Good Fruit Grower

July 1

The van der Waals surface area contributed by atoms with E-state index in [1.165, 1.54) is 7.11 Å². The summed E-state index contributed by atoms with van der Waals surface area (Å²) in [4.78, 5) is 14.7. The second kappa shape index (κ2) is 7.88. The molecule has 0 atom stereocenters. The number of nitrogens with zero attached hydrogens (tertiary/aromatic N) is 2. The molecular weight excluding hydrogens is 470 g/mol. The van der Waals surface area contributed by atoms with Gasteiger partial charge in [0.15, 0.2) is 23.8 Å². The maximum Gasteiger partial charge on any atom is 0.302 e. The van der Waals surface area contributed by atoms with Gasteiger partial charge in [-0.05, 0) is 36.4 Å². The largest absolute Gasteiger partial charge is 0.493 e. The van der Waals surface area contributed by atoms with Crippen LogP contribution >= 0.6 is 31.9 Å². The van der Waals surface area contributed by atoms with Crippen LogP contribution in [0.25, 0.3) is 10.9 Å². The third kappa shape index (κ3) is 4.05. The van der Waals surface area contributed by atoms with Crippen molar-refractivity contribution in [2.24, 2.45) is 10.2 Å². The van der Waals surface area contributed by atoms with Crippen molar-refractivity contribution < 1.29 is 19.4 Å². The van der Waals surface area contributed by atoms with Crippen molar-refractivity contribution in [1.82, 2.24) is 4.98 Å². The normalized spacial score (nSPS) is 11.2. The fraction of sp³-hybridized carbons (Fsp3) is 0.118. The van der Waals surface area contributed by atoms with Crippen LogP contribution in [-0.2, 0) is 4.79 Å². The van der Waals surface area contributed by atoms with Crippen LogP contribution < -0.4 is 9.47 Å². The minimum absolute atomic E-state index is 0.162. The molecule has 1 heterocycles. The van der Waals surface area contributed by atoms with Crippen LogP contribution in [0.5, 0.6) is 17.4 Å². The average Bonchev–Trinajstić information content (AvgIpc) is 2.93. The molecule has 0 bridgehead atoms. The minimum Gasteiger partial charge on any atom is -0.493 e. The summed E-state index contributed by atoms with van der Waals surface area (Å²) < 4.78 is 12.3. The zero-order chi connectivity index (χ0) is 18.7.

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16 JULY 2015 GOOD FRUIT GROWER F or two generations, Family Tree Farms, based in Reedley, California, has built its reputation on producing some of the most flavorful fruit on the market. "It's probably the most important target," Daniel Jackson, one of four family partners, said about flavor. "We have it on our business cards, so we really want to create experiences for the grocery stores and ultimately for that end-consumer. A lot of it happens when we're sitting around the table talking about what variety to plant. We ask: Does it point to the wall?" Jackson was referring to signs that are con- stant reminders of their mission statement, which is: "Consistently produce, package, and market the most flavorful fruit in the world." The signs hang in their offices, packing house, and research and development center. That philosophy, coupled with a strong faith and nimbleness, allowed the family to survive the California stone fruit industry's downturn shortly after the turn of the century and emerge poised for growth. Industry's fast pace Even today, Jackson said, the stone fruit industry continues to change at a faster pace than many other fruit sectors. Citrus, almond, and pistachio orchards, for example, may stay in the ground up to 25 years, but a stone fruit orchard is considered over the hill at 10. "The industry is changing so much from a variety standpoint," he said. "If you have a 10-year-old block of stone fruit, it looks ancient because of how fast the industry is changing." Daniel is joined by his father, David Jackson, a seventh-generation farmer who leads the business, his brother Rick Jackson, and his cousin Andy Muxlow. Each of them has individual farming operations, but all four also are partners in a packing house and mar- keting company. In addition, three of David's 21 grandchildren grow stone fruit to supply the packing and marketing operations, although they are not partners in them. About 90 percent of the fruit Family Tree Farms packs and markets comes from the fam- ily's 5,000 acres of Central Valley orchards. The operation also has 1,000 acres of blueberries in Mexico's Sinaloa state as well as 1,000 acres of blueberries under development in Peru. Barry Bedwell, president of the Fresno- based California Fresh Fruit Association, has known David Jackson since the 1980s and credits his strong faith for much of the business's success. "At the heart of everything David does is his tremendous foundation of faith," Bedwell said. "He's just a very moral person. The saying, 'Treat your neighbor as you would yourself'— he lives by that." As chair of the California Fresh Fruit Association, David Jackson is "very unselfish," Bedwell said. At the group's annual meeting, the chairman and his wife traditionally present keepsakes to board officers' spouses. This year, David Jackson and his wife, Gail, had original artwork commissioned and framed as gifts. At the same time, David Jackson had a new logo designed for the association. "It's just amazing, his commitment to the industry and his generosity," Bedwell said. Expanded offerings Over the years, Family Tree Farms has expanded not only varietal offerings but also fruit availability. When somebody else packed the Jacksons' fruit, they chose varieties based on "something early, something late, and something special." But when they founded Family Tree Farms and became vertically integrated with a packing house and marketing arm in 2001, Jackson said they began changing the way they selected varieties so they could offer flavorful fruit season-long. Although some companies chose to import Southern Hemisphere fruit during the off- season to better use packing and marketing resources, Jackson said they decided to go a different route. They added blueberries from Mexico and California satsuma mandarins. His father, David, is hands-on with the blueberry operation, while a producer who shares their flavor-first philosophy grows the citrus. R&D center trials new varieties To continue to feed the market's demand for new, flavorful varieties, Family Tree Farms established a research and development cen- ter about 10 years ago near Traver, California. Eric Wuhl leads the effort that involves no breeding. Instead, Family Tree Farms works with 28 premier breeding programs worldwide to source new varieties. Part of Wuhl's job is to find variety and rootstock combinations that work best in their Central Valley locations to produce the most Family farm puts FLAVOR FIRST Young peaches at the Family Tree Farms test orchard in early April. PHOTOS BY TJ MULLINAX/GOOD FRUIT GROWER From left, Daniel Jackson, David and Jonathan Muxlow, Andy Muxlow, and Wade Jackson at the Family Tree Farms Research Center. Summer Fruits Family Tree Farms sources new stone fruit varieties from around the world. by Vicky Boyd

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